Dominique Smith acts for family in workplace death inquest



Dominique Smith, instructed by Grant Incles and Sophie Connolly of Russell-Cooke solicitors, acted for the family of a man who died when he was trapped beneath a falling vehicle at work.

Ashley Bullard was a vehicle technician at Wheel Art Limited (now known as Precision Bodyshop Limited). On 28th November 2018, he raised a vehicle at work with a Bendpak XPR-9 two-post lift, to complete a service. As he worked underneath the vehicle, the vehicle suddenly began to move. Ashley tried to move out of the way, however the vehicle nosedived forwards off the lift, causing him a fatal head injury.

After Ashley’s death, an investigation revealed that the bolts in the arm gear restraint rings of the lift were not of the correct grading and were loose, a safety catch on the lift did not work properly, the lift did not conform to the current European standards in respect of measured strength, and there was excessive freeplay. A washer was also missing on one of the arm gear restraint rings. Although a service of the lift had been completed 8 months before the incident, there were no maintenance records of daily, weekly, and monthly safety checks being carried out on the lift.

During the inquest, the following transpired in the evidence:

  • Wheel Art did not provide health and safety training to their employees. Further, there was no requirement for staff members to read the operation manual of the lift prior to use. An employee gave evidence that he had never seen the manual before and was not aware of its existence. He said he was not required to perform any maintenance on the lift and did not see anyone else perform maintenance checks.
  • An employee of Liftmaster Limited, who installed and serviced the lift, gave evidence that his training did not require him to read the operation manual of the lift. He was unaware of the torque recommendations for the bolts set out in the manual, despite the fact this was critical to the safety of the vehicle lift. In his evidence, he said that he did not discuss freeplay with customers, nor how to look out for excessive freeplay.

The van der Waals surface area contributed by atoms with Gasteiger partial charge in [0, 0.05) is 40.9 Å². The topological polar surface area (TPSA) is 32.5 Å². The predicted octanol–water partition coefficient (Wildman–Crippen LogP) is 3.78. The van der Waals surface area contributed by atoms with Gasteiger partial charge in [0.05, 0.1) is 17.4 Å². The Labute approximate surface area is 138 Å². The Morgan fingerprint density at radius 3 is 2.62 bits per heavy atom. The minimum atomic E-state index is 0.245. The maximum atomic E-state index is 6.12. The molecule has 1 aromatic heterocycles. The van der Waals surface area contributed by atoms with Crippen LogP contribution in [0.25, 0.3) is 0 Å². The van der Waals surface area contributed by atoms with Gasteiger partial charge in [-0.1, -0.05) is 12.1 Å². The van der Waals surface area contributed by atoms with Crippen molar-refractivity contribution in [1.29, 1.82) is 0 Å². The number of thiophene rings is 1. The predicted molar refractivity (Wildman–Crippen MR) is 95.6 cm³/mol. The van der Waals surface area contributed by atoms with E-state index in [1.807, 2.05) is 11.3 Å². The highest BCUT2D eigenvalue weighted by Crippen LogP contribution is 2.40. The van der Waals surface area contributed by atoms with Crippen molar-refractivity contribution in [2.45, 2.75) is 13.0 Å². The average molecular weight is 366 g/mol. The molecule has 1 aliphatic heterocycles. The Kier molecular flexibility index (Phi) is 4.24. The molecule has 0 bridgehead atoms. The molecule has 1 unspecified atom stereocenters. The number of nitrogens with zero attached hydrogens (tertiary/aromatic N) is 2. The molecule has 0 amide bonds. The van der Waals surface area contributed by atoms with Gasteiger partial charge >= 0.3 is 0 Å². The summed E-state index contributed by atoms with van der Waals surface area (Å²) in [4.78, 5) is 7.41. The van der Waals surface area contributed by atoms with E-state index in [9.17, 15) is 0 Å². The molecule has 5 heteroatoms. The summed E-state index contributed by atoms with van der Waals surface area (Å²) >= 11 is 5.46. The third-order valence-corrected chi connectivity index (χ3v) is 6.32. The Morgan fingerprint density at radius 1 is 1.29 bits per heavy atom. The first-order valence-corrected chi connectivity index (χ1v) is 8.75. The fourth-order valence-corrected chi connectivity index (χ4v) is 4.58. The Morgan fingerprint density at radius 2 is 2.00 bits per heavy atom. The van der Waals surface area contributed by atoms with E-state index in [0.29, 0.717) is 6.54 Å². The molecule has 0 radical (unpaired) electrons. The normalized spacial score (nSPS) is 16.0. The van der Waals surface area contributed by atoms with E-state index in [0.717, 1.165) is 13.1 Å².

• Bendpak Inc, who manufactured the lift, did not clearly specify in the manual the grade of bolts that should have been in place in the arm gear restraint rings, nor was it clear whether they provided all manuals intended to be included with the XPR9 2-post lift to suppliers/customers. Bendpak’s CEO agreed in evidence that the lift should have been taken out of use until it had the correct grade of bolts.
  • Expert evidence was given that the recommended lifting points at the sill of the vehicle seemed inherently unsafe.

At the inquest, the jury recorded a narrative conclusion. They found that Wheel Art had not completed a thorough examination of the lift, in accordance with LOLER, and that the lift had a mixture of strengths of bolts and a missing washer. The jury found that Ashley placed the vehicle on the recommended outer lifting points. They considered that the freeplay within the arms of the lift contributed to the car not being held by the lift. They also considered that the combination of the alignment of the pads on the lifting points, the work being carried out on the car, and the freeplay within the lift arms contributed to the car falling and caused Ashley’s death. 

Assistant Coroner, Michael Walsh, proceeded to raise concerns in respect of the prevention of future deaths, which will be addressed to eight organisations.

Ashley’s mother, Jackie Bullard, said “Ashley died over 4 years ago and, until now, we have never really understood what happened. Thanks to the Coroner’s thorough and detailed investigation, we have the answers we have needed for so long and can finally explain to his children what happened. If the Coroner’s wide-ranging recommendations to improve future safety conditions in car workshops can prevent even one family having to go through what we have, we can feel that Ashley’s death wasn’t completely in vain. Ashley was such a valued member of our family who is missed dreadfully and was dearly loved.”

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Dominique Smith

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